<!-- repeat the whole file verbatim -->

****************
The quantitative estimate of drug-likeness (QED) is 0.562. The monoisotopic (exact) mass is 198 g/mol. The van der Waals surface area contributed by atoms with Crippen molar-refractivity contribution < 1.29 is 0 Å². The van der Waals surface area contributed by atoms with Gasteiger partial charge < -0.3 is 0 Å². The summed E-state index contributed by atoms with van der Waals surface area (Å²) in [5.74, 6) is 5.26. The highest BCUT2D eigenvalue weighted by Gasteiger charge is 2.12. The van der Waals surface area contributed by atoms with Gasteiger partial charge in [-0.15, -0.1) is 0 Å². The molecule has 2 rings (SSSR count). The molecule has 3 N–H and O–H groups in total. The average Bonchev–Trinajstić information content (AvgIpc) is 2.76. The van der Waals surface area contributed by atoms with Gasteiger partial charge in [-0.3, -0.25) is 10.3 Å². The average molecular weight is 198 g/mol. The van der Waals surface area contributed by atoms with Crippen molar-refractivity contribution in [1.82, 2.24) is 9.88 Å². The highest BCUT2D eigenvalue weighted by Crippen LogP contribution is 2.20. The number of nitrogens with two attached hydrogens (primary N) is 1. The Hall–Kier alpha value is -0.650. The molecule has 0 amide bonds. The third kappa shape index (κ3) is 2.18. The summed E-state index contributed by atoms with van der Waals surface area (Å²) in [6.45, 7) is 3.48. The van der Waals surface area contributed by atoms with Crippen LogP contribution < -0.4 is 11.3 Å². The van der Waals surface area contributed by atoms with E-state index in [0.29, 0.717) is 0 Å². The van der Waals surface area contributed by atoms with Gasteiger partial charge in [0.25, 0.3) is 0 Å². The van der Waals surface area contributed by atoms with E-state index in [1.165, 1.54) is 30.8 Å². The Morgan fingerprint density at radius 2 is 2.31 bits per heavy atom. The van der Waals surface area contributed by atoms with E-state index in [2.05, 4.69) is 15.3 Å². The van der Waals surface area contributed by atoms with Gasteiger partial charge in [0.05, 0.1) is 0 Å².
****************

The quantitative estimate of drug-likeness (QED) is 0.562. The monoisotopic (exact) mass is 198 g/mol. The van der Waals surface area contributed by atoms with Crippen molar-refractivity contribution < 1.29 is 0 Å². The van der Waals surface area contributed by atoms with Gasteiger partial charge < -0.3 is 0 Å². The summed E-state index contributed by atoms with van der Waals surface area (Å²) in [5.74, 6) is 5.26. The highest BCUT2D eigenvalue weighted by Gasteiger charge is 2.12. The van der Waals surface area contributed by atoms with Gasteiger partial charge in [-0.15, -0.1) is 0 Å². The molecule has 2 rings (SSSR count). The molecule has 3 N–H and O–H groups in total. The average Bonchev–Trinajstić information content (AvgIpc) is 2.76. The van der Waals surface area contributed by atoms with Gasteiger partial charge in [-0.3, -0.25) is 10.3 Å². The average molecular weight is 198 g/mol. The van der Waals surface area contributed by atoms with Crippen molar-refractivity contribution in [1.82, 2.24) is 9.88 Å². The highest BCUT2D eigenvalue weighted by Crippen LogP contribution is 2.20. The number of nitrogens with two attached hydrogens (primary N) is 1. The Hall–Kier alpha value is -0.650. The molecule has 0 amide bonds. The third kappa shape index (κ3) is 2.18. The summed E-state index contributed by atoms with van der Waals surface area (Å²) in [6.45, 7) is 3.48. The van der Waals surface area contributed by atoms with Crippen LogP contribution < -0.4 is 11.3 Å². The van der Waals surface area contributed by atoms with E-state index in [0.29, 0.717) is 0 Å². The van der Waals surface area contributed by atoms with Gasteiger partial charge in [0.25, 0.3) is 0 Å². The van der Waals surface area contributed by atoms with E-state index in [1.165, 1.54) is 30.8 Å². The Morgan fingerprint density at radius 2 is 2.31 bits per heavy atom. The van der Waals surface area contributed by atoms with E-state index in [2.05, 4.69) is 15.3 Å². The van der Waals surface area contributed by atoms with Gasteiger partial charge in [0.05, 0.1) is 0 Å².